It all broke (down and apart and finally let some light through) on the Loneliest Road in America

It all broke.

Well at least my car did.

Definitely me.

Finally.

To let some light through.

I drove her into the ground, literally.  She had been my trusty companion of 17 years.  We had traversed desert raves and Southwest road trips, Burning Mans and coming-of-age stories, singing out loud and screaming out windows, and driving to different schools and grocery stores and jobs and everywhere else a car can take you.

And there she was, on the side of the The Loneliest Road in America in the Nevada desert: one electric window down past the point of no return, a passenger-side wheel blown out across desolate desert asphalt, a driver-side wheel scraped to its metal innards, grinding out its own swan song, and the paint eaten away from the radiator fluid that had spewed over 10 feet in a breakdown two days prior.

What a great place to finally break.  She and I were Nevadans after all.

Oh epic journeys.  It’s funny how they actually work out.  I had visions of desert hot springs, Great Basin Bristlecones, cabin cribbage with a good friend in the Rocky Mountains, and a solo camp trip weaving through the layered desert colors and sandstone sculptures of Arches and Canyonlands.

And of me, finding myself somewhere in-between.

The calm before the storm was beautiful, as it usually goes, submerged in hot springs overlooking a desert meadow full of wildflowers under the full moon.  It was here I took out all I had left of a painful ending to a relationship of 3 ½ years that I have been desperately trying to let go of over the past year.  I thought I would cry, but under this full blue moon I took out letters and pictures and other assorted mementos and one by one held and thanked them.  Then I burned or bathed them in desert moonwater.  Afterward, I turned to this new man who held intimate space for me and, yes, we actually danced naked in a hot spring under the desert moonlight, a man to whom I was also saying goodbye.  The next morning I woke up early, walked straight in between the sand and sage, and buried what I thought I couldn’t let go of.

We made it another 100 miles before she gave out close to Ely.  And after side-of-the-road hitchhiking, desert-weathered car mechanics, a night drinking and playing pool in the locals’ bar, a small-desert-town-three-police-stop while getting my tent out of my car, and crying and camping in a train ditch, we got back in and headed to Great Basin National Park.  I thought I’d make it all the way to Colorado, but I realized within hours nothing was really healed.  It was all just temporarily fixed to get me to my next point. At least I made it to the Bristlecones Pines, some of the oldest known living things on the planet.  I touched my forehead to a 3300-year-old tree still gnarling toward the sky through winds and rain at tree-line, reminding me that all beings weather adversity.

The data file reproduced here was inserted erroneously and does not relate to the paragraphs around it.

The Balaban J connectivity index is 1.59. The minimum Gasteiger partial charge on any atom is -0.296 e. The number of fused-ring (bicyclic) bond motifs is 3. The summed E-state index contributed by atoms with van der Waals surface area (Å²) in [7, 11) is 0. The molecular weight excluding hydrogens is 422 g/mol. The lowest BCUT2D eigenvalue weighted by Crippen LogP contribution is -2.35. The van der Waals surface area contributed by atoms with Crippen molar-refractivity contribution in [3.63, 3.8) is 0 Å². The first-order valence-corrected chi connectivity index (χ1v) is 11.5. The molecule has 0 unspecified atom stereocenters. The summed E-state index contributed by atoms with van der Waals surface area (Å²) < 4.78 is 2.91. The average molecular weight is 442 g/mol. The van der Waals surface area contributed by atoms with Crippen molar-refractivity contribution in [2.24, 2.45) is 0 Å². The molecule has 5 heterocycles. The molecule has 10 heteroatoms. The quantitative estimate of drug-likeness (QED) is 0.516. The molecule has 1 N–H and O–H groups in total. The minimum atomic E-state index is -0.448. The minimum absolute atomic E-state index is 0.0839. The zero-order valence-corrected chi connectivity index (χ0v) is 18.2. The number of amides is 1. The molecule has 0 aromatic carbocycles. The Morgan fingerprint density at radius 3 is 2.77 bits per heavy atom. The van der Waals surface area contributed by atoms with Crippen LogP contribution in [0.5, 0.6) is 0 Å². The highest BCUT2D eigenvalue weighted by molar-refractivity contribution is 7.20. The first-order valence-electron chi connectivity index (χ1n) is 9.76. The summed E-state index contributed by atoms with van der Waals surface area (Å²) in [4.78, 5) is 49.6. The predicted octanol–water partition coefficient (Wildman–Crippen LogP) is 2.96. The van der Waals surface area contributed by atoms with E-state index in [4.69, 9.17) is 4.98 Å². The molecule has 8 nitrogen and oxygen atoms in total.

I had started this pilgrimage with an intention.  In an effort to remember who I wanted to be, I decided I needed a trip to put me back in the right space.  As a seasoned traveler, that is often the way I roll.  I started this one with the intention of giving, receiving, and letting go.

So this is the part where I’ll interject to say that I highly DO NOT recommend a breakup trip. Nothing was quite as romantically parting-of-ways as imagined, except that night in the moonlight.  We fought too much, from too little sleep, too much car trouble, and from taking a trip to break up.  And besides the obvious, when you take a breakup trip things break, a lot…like everything.

Which brings me to waiting for a tow on the side of the Loneliest Road in America.  It wasn’t so bad really, with lots of caring passer-bys, stopping to make sure we were ok and one even giving us waiting-for-a-tow beers.  It was here I finally stretched out, looked into a cracking desert sky, and realized I had indeed let go to the best of my ability so far.

I let go of a pain that had turned my heart inside out for the past year, with a touch of gratitude.  I let go of Lola, my 91′ Toyota Corolla, who had literally navigated me through the majority of my adult life.  I let go of a man I still cared for, knowing it was time.  And I let go of the person I had been, thanking it all.

All these intentions and hurts and desires went out of me and into the Nevada desert, into the smell of freshly opened sage flowers, into the desert sky silhouetted in wraps of grays and silvers and streaks of sunlight.

That is where it all broke.

That is where I broke.

That is where it opened up and some light came through.

Ever break so much you fall apart in the best way possible?

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